Ahhh I LOVE it! I see it sooo… often that there’s a gift in the seemingly crappy things that happen. Who would have thought mozzies could be a gift? Narel is a brilliant animal communicator and on staff here.
After the drought, then the fires, we received massive amounts of rain. Then following that we have begun to have swarms of mosquitos – and I mean swarms where you cannot stand still as they completely surround and consume you. And we don’t normally have them at all bar the random one buzzing around. Needless to say that our horses are not impressed.
And another thing is that after the massive amounts of rain that followed both drought and fires, is that we now have massive amounts of grass growing. This grass is as a result very stressed (high sugar, and unbalanced in its natural chemical makeup) and it is growing in huge amounts in the horse paddocks.
Now enters the perfection of nature.
So one’s first reaction is to cover up the horses in mesh rugs and reach for the fly spray, however I noticed that on dusk and dawn they had begun a new routine once their mosquito frustration begun. Very long episodes of trotting. The whole herd trotting together, sometimes as a group, sometimes single file, swishing their tails and settling into a really nice rhythm with it too, even to a point of finding their nice balance points and rounding up. This went on for at least an hour, probably longer of an evening, then I would get up in the morning and it would be underway again. They did not seem terribly stressed, and were not panting or sweating, just moving very easily and rhythmically. Our Thoroughbred was actually spending time on her own trotting beautiful, perfect circles one after the other, it was mind boggling to watch.
Then in the morning after a period of time the mosquitos would back right off and the horses would settle down to graze like normal.
And so during these long episodes of trotting, the grass they had been consuming, along with those huge sugar spikes that it carries, with lots of nasty potential health outcomes, was naturally being worked off and out of their system.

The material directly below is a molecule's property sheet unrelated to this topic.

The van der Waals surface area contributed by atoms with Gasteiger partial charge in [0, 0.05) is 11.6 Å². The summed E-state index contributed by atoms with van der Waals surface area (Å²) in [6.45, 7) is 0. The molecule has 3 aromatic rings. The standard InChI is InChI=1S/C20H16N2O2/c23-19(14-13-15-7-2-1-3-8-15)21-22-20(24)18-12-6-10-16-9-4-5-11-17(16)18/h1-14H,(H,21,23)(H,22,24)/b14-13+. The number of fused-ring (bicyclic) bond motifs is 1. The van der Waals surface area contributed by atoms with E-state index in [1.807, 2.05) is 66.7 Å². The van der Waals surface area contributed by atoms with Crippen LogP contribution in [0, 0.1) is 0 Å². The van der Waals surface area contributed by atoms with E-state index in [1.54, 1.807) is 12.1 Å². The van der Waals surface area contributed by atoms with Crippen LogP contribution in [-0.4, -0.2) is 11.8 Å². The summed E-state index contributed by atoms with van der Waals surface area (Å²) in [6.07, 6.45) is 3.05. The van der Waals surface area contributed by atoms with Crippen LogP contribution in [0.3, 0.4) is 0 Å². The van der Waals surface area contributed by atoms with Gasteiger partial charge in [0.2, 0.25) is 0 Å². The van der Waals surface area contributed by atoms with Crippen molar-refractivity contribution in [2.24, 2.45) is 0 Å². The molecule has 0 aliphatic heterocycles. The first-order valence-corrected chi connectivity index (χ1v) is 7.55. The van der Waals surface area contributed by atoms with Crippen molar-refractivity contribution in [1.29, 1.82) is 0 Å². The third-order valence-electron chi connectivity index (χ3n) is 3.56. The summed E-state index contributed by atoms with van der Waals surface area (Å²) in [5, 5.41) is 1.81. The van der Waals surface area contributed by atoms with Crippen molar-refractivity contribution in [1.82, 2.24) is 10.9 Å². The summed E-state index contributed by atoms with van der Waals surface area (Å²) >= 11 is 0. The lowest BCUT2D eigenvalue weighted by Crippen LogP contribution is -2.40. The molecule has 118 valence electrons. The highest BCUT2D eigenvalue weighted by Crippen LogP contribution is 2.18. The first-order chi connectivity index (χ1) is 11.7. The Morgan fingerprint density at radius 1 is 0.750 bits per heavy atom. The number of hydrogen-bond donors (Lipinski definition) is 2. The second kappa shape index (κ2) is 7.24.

Then enter the third part of the deal. As our dam is contaminated from the fires and full of ash which breeds bacteria, it is still off limits. We are buying in water and hand watering the horses morning and night. Again, something that could be a stressful nuisance situation, however whilst I fill up the water trough, I too am unable to stand still in the mosquitos and fill it, so guess what I do?
I trot too! Joining with the herd, I jog along with them following their trails around paddocks, along lane ways, back past the water trough to check its progress then onwards.
All the while this is going on I am getting some exercise that I have been lamenting not having enough time for lately, and I also am “doing” a further layer I did not realise I needed to work on, about moving in amongst the herd of 8 horses at higher energy when there is the mosquito frustration in them during that time driving the movement.
So really, a crappy situation is just bursting full of gifts and I am actually quite cherishing our current morning and evening routine, knowing it too will pass before too long and a new opportunity will come along instead.
Back to Jenny:
I LOVE it!
What experiences have YOU had where something seemed crappy but there was a gift in it?
And even more importantly, how has LOOKING for the gift in the something that seemed crappy, turned it into a great situation faster?
See you in the comments!